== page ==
Email not displaying correctly? View it in your browser.
You are receiving this email because you opted in at our website
"Unsubscribe" and "Send to a Friend" links can be found below.
Idaho STAR Program

Like Idaho STAR Newsletter - The Danger of Riding is Real on Facebook
Like this Newsletter on Facebook

New to the Idaho STAR Newsletter?

If you just subscribed to this newsletter, welcome!
We hope you'll enjoy the content we provide and share it with your fellow riders. If you have any comments or ideas, let us know at  We 
value your comments and are always happy to hear from you.
You can also find additional riding tips and motorcycle-related information by checking our Facebook fan page or browsing former newsletter issues HERE.
Enjoy the ride!

Riding in the Cold

With fall weather already here, and with the exception of a few warm days here and there, we can expect very cold days ahead.  How can we enjoy riding our bikes and still be safe and comfortable?

Here are a few strategies to follow when riding in the cold:

- Cold weather drains your energy when you are riding, so you will become fatigued more quickly; make sure to take breaks frequently so you (and your passenger) can warm up in a heated area.

-  Much of our body heat is lost through the head when it’s cold out. A helmet can not only provide comfort and injury protection, but can help you stay warm as well.

- Wear multiple layers to help trap warm air close to your body, and consider heated clothing (vests, jackets, chaps, socks, gloves, etc.) to fight off the cold (remember that, unless you have your own source of heat, the cold will eventually win).

Heated vest. Connect to your bike and fight off the cold.

-  When riders get cold they can experience hypothermia – a condition that causes slowed mental and physical reactions, as well as the loss of smooth muscle control. Watch for the signs of impairment – increased number and frequency of ‘surprises’ and loss of smooth motorcycle control. These signs tell you that your mental and physical abilities are being affected by the cold and it may be time to slow down, take a break, or even park it
for the day.
Take care of yourselves
out there!

Send to a Friend
Know someone who would like this newsletter?
Want to recommend a STAR class to a friend?

Click HERE to send this newsletter their way. 

The Danger of
Riding is Real
The danger of driving motorcycles went from 23 times the danger of driving passenger vehicles in the 1990s to 34 times the danger of driving passenger vehicles in the 2000s.”
This is an excerpt of the
Making Sense of the Motorcycle Fatality Data and Fatality Rates, and Measuring the Danger” report prepared by the National Motorcycle Training Institute (NMCTI).
Data show what most of us already know, that the dangers of riding a motorcycle are far greater than those of driving a car. For example, for the most recent 10 years of data available, the average annual fatality rate was 27 motorcycle driver fatalities per 100 million miles traveled (Note: motorcycle VMT is a national estimate). Compare that with the passenger vehicle driver fatality rate for the same period of time: Less than 1 (0.8) passenger vehicle driver fatality per 100 million miles traveled.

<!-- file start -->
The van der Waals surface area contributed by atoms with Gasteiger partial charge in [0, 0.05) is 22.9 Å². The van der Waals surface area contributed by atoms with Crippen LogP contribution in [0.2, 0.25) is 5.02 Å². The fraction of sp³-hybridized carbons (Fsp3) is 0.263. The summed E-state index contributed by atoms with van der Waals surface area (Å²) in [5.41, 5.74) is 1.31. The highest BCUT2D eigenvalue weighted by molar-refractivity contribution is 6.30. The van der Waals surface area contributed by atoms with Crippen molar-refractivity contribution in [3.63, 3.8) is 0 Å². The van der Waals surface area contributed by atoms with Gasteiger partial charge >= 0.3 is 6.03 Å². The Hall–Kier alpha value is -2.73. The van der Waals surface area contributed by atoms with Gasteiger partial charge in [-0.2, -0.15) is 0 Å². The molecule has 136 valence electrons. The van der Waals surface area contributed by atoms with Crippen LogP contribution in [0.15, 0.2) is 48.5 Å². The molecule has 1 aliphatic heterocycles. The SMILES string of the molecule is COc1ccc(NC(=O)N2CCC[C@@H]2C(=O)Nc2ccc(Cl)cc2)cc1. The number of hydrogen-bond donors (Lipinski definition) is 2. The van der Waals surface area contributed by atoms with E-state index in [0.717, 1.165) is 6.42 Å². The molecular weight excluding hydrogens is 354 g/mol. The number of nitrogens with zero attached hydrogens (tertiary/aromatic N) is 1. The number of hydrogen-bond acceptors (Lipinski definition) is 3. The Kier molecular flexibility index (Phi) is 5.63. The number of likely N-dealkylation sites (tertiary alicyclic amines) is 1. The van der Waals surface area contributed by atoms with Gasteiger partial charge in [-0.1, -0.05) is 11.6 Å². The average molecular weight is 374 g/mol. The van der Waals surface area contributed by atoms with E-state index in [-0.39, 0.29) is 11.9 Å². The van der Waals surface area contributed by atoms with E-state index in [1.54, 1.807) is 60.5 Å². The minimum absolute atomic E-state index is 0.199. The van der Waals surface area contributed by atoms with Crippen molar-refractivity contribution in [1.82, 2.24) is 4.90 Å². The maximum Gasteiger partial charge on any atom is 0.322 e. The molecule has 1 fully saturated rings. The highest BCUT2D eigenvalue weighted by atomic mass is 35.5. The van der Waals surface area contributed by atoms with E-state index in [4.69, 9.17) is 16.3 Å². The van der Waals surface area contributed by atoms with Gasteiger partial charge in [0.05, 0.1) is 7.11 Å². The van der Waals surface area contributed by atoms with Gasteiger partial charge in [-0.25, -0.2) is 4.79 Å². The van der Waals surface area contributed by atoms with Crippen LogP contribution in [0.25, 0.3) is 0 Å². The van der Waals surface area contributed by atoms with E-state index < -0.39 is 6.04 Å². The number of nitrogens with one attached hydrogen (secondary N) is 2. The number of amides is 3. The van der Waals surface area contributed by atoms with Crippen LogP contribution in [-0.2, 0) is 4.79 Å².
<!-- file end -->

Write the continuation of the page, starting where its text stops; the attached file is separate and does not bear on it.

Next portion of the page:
Average annual fatality rate per 100 million
miles traveled- motorcycles vs. cars

Motorcycle riders are also over-represented in fatality data compared to car drivers. If driving motorcycles had a similar danger level as that of driving passenger vehicles, then motorcycle riders should be a very small percentage of the total fatalities, since it is estimated that less than 1% of the miles travelled in the US are on motorcycles. However, bike riders represent 20% of all traffic fatalities. If you visit, they explain how you can check this number yourself. A quick summary of the most surprising data compiled by the organization can be found HERE.
Decrease Your Chances of
Being Involved in a Crash
Being aware of the dangers of riding is an important step towards safety that should be followed by measures and strategies to decrease YOUR chances of being involved in a crash. Learning and practicing riding skills is one of those measures you can take. Here are some other recommendations from NMCTI:
  • "Develop the habit of identifying and eliminating the unnecessary risks before and while using any vehicle."
  • "Separate the activities of using alcohol/drugs and operating any vehicle."
  • "Match speed to conditions. For example, slow down if it is raining."
  • "Use injury reducing devices should a collision occur. For example, use seatbelts when driving cars; wear an approved helmet while riding motorcycles."
  • "Share data with your motorcycling community. Share your knowledge that motorcycling is often much more dangerous and demanding than people perceive."



You are receiving this email because you opted in at our website.

Unsubscribe <<Email Address>> from this list.

Our mailing address is:
Idaho STAR Program
2513 Federal Way, Suite 100
Boise, ID 83705

Add us to your address book

Copyright (C) 2012 Idaho STAR Program All rights reserved.

Forward this email to a friend
Update your profile